We are very pleased to announce the initial release of Aurora, an application to receive, virus check, and validate the structure and contents of digital records transfers. It provides a read-only interface for representatives of donor organizations to track transfers, so that they can follow their records as they move through the archival lifecycle. It also includes functionality for RAC staff to add or update organization accounts and users associated with them, appraise incoming transfers, and initiate the accessioning process. Aurora is built on community-driven standards and specifications, and we have released it as open source software. This is a major milestone for Project Electron, and we are excited to share it with the world. Many thanks to our partners at Marist College IT and to the Ford Foundation for their generous support of the project.
We will continue to improve Aurora as we test and integrate it with a chain of other archival management and digital preservation tools.
Read more about Project Electron here.
In the last Project Electron update, I discussed the benefits of user interfaces as communication tools during development. This month I want to share more about the archival functions that those user interfaces enable in the application, which has been the focus of our recent development work. Specifically, I will share how the application enables appraisal and accessioning functions, as well as managing structured rights statements.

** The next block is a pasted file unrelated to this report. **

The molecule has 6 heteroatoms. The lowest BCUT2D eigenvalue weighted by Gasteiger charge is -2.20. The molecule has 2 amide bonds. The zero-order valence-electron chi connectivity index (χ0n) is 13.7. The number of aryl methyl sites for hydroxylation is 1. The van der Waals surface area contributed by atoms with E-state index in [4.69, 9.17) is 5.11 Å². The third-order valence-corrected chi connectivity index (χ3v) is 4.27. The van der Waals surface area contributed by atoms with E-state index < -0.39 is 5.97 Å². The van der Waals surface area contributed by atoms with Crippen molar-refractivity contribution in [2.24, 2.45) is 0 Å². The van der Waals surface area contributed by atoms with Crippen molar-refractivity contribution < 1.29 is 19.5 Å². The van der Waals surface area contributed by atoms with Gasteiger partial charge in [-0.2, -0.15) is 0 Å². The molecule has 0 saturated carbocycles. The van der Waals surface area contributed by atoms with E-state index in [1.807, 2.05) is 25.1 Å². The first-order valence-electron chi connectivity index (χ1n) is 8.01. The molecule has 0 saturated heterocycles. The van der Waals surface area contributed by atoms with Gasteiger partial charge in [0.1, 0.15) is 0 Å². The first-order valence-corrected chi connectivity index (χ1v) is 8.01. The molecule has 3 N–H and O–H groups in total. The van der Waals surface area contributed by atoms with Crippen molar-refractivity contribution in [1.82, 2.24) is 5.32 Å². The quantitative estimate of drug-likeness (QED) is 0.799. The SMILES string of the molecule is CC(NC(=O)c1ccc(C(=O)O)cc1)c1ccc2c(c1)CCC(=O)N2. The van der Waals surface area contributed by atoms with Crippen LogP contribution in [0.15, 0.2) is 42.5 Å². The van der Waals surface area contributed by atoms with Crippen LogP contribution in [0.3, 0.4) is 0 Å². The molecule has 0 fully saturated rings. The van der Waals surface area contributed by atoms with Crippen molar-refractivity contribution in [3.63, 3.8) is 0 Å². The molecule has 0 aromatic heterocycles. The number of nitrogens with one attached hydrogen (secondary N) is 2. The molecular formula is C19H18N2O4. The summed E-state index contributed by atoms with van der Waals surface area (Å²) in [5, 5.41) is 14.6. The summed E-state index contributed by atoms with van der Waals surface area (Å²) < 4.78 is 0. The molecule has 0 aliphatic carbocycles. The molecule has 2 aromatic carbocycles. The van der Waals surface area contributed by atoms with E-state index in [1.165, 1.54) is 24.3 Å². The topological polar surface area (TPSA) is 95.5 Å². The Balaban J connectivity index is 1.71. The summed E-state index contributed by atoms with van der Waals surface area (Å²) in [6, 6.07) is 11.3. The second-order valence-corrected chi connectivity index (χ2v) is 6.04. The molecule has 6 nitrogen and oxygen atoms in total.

As you should all know by now, we will be transitioning from ATReference to ArchivesSpace in a couple of months. It has been a lengthy project, but we’re quickly approaching its final stages. As such, I wanted to give everyone a quick rundown of the final timeline and the work that we are doing to get us there.
On October 25th, 2013 I attended SAA’s DAS workshop of Accessioning and Ingest of Electronic Records. The workshop was hosted by Harvard and led by Erin Faulder, the Digital Archivist for Tisch Library at Tufts University.
The workshop covered key concepts and issues regarding policy decisions based on institutional mandates, suggestions for working with donors, key elements of the digital transfers, and the need for digestible workflows and guidelines. There was a quick overview of the OAIS model with a breakdown of SIP’s, DIP’s, and AIP’s, and an emphasis to use the OAIS model as the foundation for the digital workflow each institution creates. Two major themes emphasized throughout the workshop were 1) building trust and communication with donors, and 2) accessioning digital material goes beyond traditional accessioning and incorporates elements of appraisal and processing. Continue reading